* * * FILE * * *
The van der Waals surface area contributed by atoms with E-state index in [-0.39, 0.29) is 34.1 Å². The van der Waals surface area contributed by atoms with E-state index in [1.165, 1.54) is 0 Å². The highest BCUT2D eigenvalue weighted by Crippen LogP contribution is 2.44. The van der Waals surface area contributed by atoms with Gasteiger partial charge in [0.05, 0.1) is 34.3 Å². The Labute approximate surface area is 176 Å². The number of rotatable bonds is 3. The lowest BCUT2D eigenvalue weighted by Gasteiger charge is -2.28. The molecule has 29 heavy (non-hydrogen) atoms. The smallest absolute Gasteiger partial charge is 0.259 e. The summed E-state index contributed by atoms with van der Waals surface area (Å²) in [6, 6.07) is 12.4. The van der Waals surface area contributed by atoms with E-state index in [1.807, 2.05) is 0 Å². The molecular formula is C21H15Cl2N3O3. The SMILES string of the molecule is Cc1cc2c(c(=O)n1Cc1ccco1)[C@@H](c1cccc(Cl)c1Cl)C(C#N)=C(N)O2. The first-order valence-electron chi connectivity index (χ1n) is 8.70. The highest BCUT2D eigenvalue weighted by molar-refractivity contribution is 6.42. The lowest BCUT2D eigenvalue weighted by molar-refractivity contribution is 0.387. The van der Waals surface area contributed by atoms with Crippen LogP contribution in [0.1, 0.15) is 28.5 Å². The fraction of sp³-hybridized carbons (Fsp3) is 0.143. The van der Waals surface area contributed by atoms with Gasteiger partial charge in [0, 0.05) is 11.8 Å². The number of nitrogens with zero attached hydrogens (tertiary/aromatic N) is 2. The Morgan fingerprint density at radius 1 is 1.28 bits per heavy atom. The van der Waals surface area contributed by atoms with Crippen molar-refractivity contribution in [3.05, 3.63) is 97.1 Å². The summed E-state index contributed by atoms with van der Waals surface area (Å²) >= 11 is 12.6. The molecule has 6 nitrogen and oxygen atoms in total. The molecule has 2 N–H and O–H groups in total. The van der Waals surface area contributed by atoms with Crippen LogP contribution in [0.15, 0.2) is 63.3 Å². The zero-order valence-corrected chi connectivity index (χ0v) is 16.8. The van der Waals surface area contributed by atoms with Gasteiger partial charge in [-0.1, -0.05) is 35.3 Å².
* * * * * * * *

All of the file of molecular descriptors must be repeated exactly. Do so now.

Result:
The van der Waals surface area contributed by atoms with E-state index in [-0.39, 0.29) is 34.1 Å². The van der Waals surface area contributed by atoms with E-state index in [1.165, 1.54) is 0 Å². The highest BCUT2D eigenvalue weighted by Crippen LogP contribution is 2.44. The van der Waals surface area contributed by atoms with Gasteiger partial charge in [0.05, 0.1) is 34.3 Å². The Labute approximate surface area is 176 Å². The number of rotatable bonds is 3. The lowest BCUT2D eigenvalue weighted by Gasteiger charge is -2.28. The molecule has 29 heavy (non-hydrogen) atoms. The smallest absolute Gasteiger partial charge is 0.259 e. The summed E-state index contributed by atoms with van der Waals surface area (Å²) in [6, 6.07) is 12.4. The van der Waals surface area contributed by atoms with E-state index in [1.807, 2.05) is 0 Å². The molecular formula is C21H15Cl2N3O3. The SMILES string of the molecule is Cc1cc2c(c(=O)n1Cc1ccco1)[C@@H](c1cccc(Cl)c1Cl)C(C#N)=C(N)O2. The first-order valence-electron chi connectivity index (χ1n) is 8.70. The highest BCUT2D eigenvalue weighted by molar-refractivity contribution is 6.42. The lowest BCUT2D eigenvalue weighted by molar-refractivity contribution is 0.387. The van der Waals surface area contributed by atoms with Crippen LogP contribution in [0.1, 0.15) is 28.5 Å². The fraction of sp³-hybridized carbons (Fsp3) is 0.143. The van der Waals surface area contributed by atoms with Gasteiger partial charge in [0, 0.05) is 11.8 Å². The number of nitrogens with zero attached hydrogens (tertiary/aromatic N) is 2. The Morgan fingerprint density at radius 1 is 1.28 bits per heavy atom. The van der Waals surface area contributed by atoms with Crippen molar-refractivity contribution in [3.05, 3.63) is 97.1 Å². The summed E-state index contributed by atoms with van der Waals surface area (Å²) >= 11 is 12.6. The molecule has 6 nitrogen and oxygen atoms in total. The molecule has 2 N–H and O–H groups in total. The van der Waals surface area contributed by atoms with Crippen LogP contribution in [0.15, 0.2) is 63.3 Å². The zero-order valence-corrected chi connectivity index (χ0v) is 16.8. The van der Waals surface area contributed by atoms with Gasteiger partial charge in [-0.1, -0.05) is 35.3 Å².